This week offers a blank slate for both teams. A fresh start for two teams under new head coaches seeking to leave last season's struggles in the rear-view mirror.
The rivalry is based on proximity yet it has nothing to do with geography. P In fact, if you go by mileage, St. Louis is the most distant of Seattle’s three division rivals. P But the Seahawks and the Rams have been close in two very important ways: on the scoreboard and in the standings.
Since the NFC’s Great Western Reformation of 2002 when Seattle switched conferences, the two teams have played 14 times. Eight of those games have been decided by six points or fewer.
It was more than the score that made those games to remember, it was the significance.
- Husky guide on UW cheerleading tryouts goes global
- Look like this, not that: UW pulls cheerleader-tryout advice after angry backlash
- APNewsBreak: Investigators look at overdose in Prince death
- Mexican agents hunting fugitives in Arlington slayings: ‘It’s only going to be a few days’
- Seahawks take Germain Ifedi with first-round pick in NFL draft
Most Read Stories
St. Louis and Seattle were the conference heavyweights. They finished in the top two spots in the division for four successive seasons starting in 2003.
They were side by side in the NFC West last season, too, except this time it was on skid row. The Rams went 2-14, the franchise’s worst season since 1962, while the Seahawks were 4-12, their worst record in 16 years since 1992.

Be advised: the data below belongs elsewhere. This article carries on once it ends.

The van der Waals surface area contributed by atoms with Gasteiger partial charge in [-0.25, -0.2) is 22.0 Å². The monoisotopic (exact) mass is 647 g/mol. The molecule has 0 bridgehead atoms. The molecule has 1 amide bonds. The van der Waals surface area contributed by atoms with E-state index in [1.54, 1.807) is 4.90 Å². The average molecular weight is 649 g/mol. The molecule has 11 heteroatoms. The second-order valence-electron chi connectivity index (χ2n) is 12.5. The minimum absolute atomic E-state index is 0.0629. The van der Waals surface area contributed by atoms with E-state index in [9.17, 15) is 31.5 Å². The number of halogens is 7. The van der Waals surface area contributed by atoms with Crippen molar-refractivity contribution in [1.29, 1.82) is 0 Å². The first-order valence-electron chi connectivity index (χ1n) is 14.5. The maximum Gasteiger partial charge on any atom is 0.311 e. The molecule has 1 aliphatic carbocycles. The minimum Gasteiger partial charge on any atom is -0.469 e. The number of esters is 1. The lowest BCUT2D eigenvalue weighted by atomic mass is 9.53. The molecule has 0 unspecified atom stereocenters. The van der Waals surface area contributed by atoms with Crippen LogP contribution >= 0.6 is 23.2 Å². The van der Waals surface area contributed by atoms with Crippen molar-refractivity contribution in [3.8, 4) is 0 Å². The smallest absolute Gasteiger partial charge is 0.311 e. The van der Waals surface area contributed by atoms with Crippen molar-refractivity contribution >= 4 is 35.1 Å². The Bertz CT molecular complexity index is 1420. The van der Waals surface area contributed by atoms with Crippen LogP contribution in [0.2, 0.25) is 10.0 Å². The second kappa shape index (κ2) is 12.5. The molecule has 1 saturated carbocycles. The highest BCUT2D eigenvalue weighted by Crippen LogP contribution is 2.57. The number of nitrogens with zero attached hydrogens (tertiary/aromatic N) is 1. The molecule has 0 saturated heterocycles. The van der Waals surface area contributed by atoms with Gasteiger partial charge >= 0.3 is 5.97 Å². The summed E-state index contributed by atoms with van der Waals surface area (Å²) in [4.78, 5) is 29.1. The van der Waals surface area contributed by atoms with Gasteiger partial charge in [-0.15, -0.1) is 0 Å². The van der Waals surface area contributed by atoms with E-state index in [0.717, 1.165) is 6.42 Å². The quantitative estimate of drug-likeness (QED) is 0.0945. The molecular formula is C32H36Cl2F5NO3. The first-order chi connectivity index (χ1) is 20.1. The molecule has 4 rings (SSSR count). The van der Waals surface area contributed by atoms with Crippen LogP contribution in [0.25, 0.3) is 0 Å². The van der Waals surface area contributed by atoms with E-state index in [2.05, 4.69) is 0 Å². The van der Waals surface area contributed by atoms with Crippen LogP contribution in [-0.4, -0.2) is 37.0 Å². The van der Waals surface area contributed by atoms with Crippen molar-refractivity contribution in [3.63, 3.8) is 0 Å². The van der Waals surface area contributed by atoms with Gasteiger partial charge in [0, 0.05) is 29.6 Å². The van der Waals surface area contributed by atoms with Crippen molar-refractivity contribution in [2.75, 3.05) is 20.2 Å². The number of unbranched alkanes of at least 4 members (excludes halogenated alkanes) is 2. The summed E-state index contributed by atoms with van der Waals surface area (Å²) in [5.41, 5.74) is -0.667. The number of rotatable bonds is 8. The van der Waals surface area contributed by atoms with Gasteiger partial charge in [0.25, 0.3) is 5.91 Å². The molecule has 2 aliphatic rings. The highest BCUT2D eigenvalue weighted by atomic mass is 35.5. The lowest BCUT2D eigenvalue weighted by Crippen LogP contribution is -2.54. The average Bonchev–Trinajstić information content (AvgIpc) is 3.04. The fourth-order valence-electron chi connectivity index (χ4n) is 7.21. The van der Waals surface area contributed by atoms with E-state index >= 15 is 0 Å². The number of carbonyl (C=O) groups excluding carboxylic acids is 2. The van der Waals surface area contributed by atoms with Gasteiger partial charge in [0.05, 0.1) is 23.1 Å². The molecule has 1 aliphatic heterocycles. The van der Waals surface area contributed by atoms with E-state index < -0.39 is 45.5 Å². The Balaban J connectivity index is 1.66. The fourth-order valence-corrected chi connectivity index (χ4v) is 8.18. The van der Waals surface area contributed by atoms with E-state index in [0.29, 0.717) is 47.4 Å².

This week offers a blank slate for both teams. A fresh start for two teams under new head coaches — Jim Mora for the Seahawks and Steve Spagnola for the Rams — seeking to leave last season’s struggles in the rear-view mirror.
“You only get one first game,” linebacker Lofa Tatupu said.
One chance to go 1-0, and familiarity between the Seahawks and Rams will only raise the stakes.
“We’ve had some great games with them,” Tatupu said. “They’re excited. I know they are. We both had tough seasons last year.”
It was the second bummer in a row for the Rams, who have finished last in the division each of the past two years.
That’s been a steep fall for the Rams from their perch as the divisional bully that used to push the Seahawks around. St. Louis won the division in 2003 when the Seahawks made the playoffs for the first time since joining the division, and while Seattle won the NFC West in 2004, it was a paper title. St. Louis beat Seattle twice in the regular season and again in the playoffs.
Seattle has won eight in a row against St. Louis since that game, the Seahawks’ longest winning streak against any single opponent in franchise history.
It hasn’t been easy, though. Seattle beat St. Louis twice in 2006 on a pair of last-minute field goals by Josh Brown. That was the difference between the Seahawks making the playoffs that season at 9-7 and St. Louis missing the playoffs with a record of 8-8.
That was also the last time Seattle and St. Louis finished the year occupying the top two spots in the division.
• Seattle claimed offensive tackle Brandon Frye from Miami, his agent confirmed. Offensive tackle Kyle Williams was let go to make room for Frye, a third-year player who appeared in seven games for Miami last season.
• Seattle began signing players to its practice squad, but the Seahawks did not announce the names on it. Receiver Mike Hass will be on the practice squad, according to his agent, and Scout.com reported Logan Payne will be included as well.
Danny O’Neil: 206-464-2364 or email@example.com